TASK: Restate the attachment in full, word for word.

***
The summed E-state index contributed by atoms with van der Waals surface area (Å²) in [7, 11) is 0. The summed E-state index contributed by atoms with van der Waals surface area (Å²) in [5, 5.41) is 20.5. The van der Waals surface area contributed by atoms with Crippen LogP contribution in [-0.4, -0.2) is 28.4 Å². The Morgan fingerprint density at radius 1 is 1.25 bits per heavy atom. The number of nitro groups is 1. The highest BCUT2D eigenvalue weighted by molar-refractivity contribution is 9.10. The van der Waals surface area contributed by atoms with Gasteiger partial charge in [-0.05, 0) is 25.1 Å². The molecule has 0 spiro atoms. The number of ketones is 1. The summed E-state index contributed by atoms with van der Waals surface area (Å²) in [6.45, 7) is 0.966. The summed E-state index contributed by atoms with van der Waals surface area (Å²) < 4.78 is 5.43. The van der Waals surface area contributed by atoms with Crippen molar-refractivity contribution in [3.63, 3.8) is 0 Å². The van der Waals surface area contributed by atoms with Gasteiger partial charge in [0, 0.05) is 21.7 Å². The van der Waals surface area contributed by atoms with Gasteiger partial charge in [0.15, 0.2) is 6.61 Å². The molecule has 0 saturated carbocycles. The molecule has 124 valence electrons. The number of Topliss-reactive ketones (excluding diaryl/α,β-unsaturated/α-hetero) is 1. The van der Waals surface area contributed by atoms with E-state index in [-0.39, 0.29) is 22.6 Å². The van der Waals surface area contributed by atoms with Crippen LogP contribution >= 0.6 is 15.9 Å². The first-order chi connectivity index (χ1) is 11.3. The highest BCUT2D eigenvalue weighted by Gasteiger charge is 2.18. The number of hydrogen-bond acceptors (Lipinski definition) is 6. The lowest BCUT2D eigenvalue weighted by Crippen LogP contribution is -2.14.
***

The summed E-state index contributed by atoms with van der Waals surface area (Å²) in [7, 11) is 0. The summed E-state index contributed by atoms with van der Waals surface area (Å²) in [5, 5.41) is 20.5. The van der Waals surface area contributed by atoms with Crippen LogP contribution in [-0.4, -0.2) is 28.4 Å². The Morgan fingerprint density at radius 1 is 1.25 bits per heavy atom. The number of nitro groups is 1. The highest BCUT2D eigenvalue weighted by molar-refractivity contribution is 9.10. The van der Waals surface area contributed by atoms with Gasteiger partial charge in [-0.05, 0) is 25.1 Å². The molecule has 0 spiro atoms. The number of ketones is 1. The summed E-state index contributed by atoms with van der Waals surface area (Å²) in [6.45, 7) is 0.966. The summed E-state index contributed by atoms with van der Waals surface area (Å²) < 4.78 is 5.43. The van der Waals surface area contributed by atoms with Crippen molar-refractivity contribution in [3.63, 3.8) is 0 Å². The van der Waals surface area contributed by atoms with Gasteiger partial charge in [0, 0.05) is 21.7 Å². The van der Waals surface area contributed by atoms with Gasteiger partial charge in [0.15, 0.2) is 6.61 Å². The molecule has 0 saturated carbocycles. The molecule has 124 valence electrons. The number of Topliss-reactive ketones (excluding diaryl/α,β-unsaturated/α-hetero) is 1. The van der Waals surface area contributed by atoms with E-state index in [-0.39, 0.29) is 22.6 Å². The van der Waals surface area contributed by atoms with Crippen LogP contribution >= 0.6 is 15.9 Å². The first-order chi connectivity index (χ1) is 11.3. The highest BCUT2D eigenvalue weighted by Gasteiger charge is 2.18. The number of hydrogen-bond acceptors (Lipinski definition) is 6. The lowest BCUT2D eigenvalue weighted by Crippen LogP contribution is -2.14.